littlesmackerel

Writing, concerts, theatre and a little bit of travel

Saul

Saul, by G.F. Handel, directed by Barrie Kosky, a Glyndebourne Festival Opera Production was performed at the Adelaide Festival Theatre as a part of the 2017 Adelaide Festival.

G.F. Handel composed many operas as well as oratorios.  Saul was composed as an oratorio at a time when opera was a little out of favour in London. An oratorio is a large-scale, usually narrative musical work for orchestra and voices, typically on a sacred theme, performed without costume, scenery, or action. Handel’s oratorio of Saul was first performed in 1739. It is a dramatic telling of the consequences of David’s victory over Goliath. Saul, king of Israel, is jealous of David’s success and plots to have him killed but Saul, unhinged by jealousy, and his sons are killed in battle and David ends up as a popular leader of the Israelites. Handel’s work is normally sung in concert style with choir, orchestra and soloists. In Handel’s time it was conducted from the harpsichord. This drama has been taken by Barrie Kosky and retold as an opera – the music and words seem to be unchanged, but the spectacle is magnificent. Pretty much the first thing we see on stage is the severed head of Goliath, then the curtain swings open to a vibrant banquet that for some reason reminded me of a Rubens painting – although the participants were clothed – the choir, actually on the tables that are overflowing with flowers, food (venison and swans) and the people themselves.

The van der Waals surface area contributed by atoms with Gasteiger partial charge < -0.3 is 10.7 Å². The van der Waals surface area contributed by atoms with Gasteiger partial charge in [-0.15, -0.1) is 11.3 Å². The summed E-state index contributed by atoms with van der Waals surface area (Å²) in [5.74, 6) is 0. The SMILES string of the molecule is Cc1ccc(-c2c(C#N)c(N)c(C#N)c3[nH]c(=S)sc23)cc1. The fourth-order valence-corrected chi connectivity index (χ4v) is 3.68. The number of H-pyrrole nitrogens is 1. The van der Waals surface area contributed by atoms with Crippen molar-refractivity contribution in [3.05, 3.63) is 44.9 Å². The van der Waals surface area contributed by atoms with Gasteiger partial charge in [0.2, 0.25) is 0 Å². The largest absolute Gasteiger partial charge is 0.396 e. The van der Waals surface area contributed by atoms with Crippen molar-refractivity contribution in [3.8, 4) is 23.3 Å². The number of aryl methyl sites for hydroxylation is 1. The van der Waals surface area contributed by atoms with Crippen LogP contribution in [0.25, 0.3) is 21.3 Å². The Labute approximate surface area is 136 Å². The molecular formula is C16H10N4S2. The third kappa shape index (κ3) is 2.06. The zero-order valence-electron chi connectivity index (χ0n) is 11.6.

saul-i

No staid chorus here, the colourfully dressed singers jumped off the tables and danced. The story has what are perhaps usual ingredients: victory, jealousy, triumph and happy young lovers (David ends up with Saul’s daughter). The music was interpreted in a light buoyant style using a full orchestra, but with none of the heavy stodginess that is sometimes the fate of baroque performance. As in Handel’s day, the conductor led from a claviorganum – a replica of an instrument used at the time. In the second part this instrument rose from centre stage, briefly reminiscent of old theatre organs. There were stark contrasts enhanced by the costume and scenery which, when jubilant was strikingly bright and colourful and when troubled, was stark black and white. The second part began stunningly with a stage covered by lit candles – for a while that was all you could see.

SAUL_Glyndebourne,
Director; Barrie Kosky,
Saul; Christopher Purves,
David; Iestyn Davies,
Merab; Lucy Crowe,
Michal; Sophie Bevan,
Jonathan; Paul Appleby,
High Priest; Benjamin Hulett,
Witch of Endor; John Graham_Hall,

The leading men stood out in their black present-day style suits. When mad, Saul, who suckled the sagging breasts of a hermaphroditic witch to evoke the ghost of Samuel, was totally white. In the final scenes everyone was dressed in black and white.

SAUL_Glyndebourne,
Director; Barrie Kosky,
Saul; Christopher Purves,
David; Iestyn Davies,
Merab; Lucy Crowe,
Michal; Sophie Bevan,
Jonathan; Paul Appleby,
High Priest; Benjamin Hulett,
Witch of Endor; John Graham_Hall,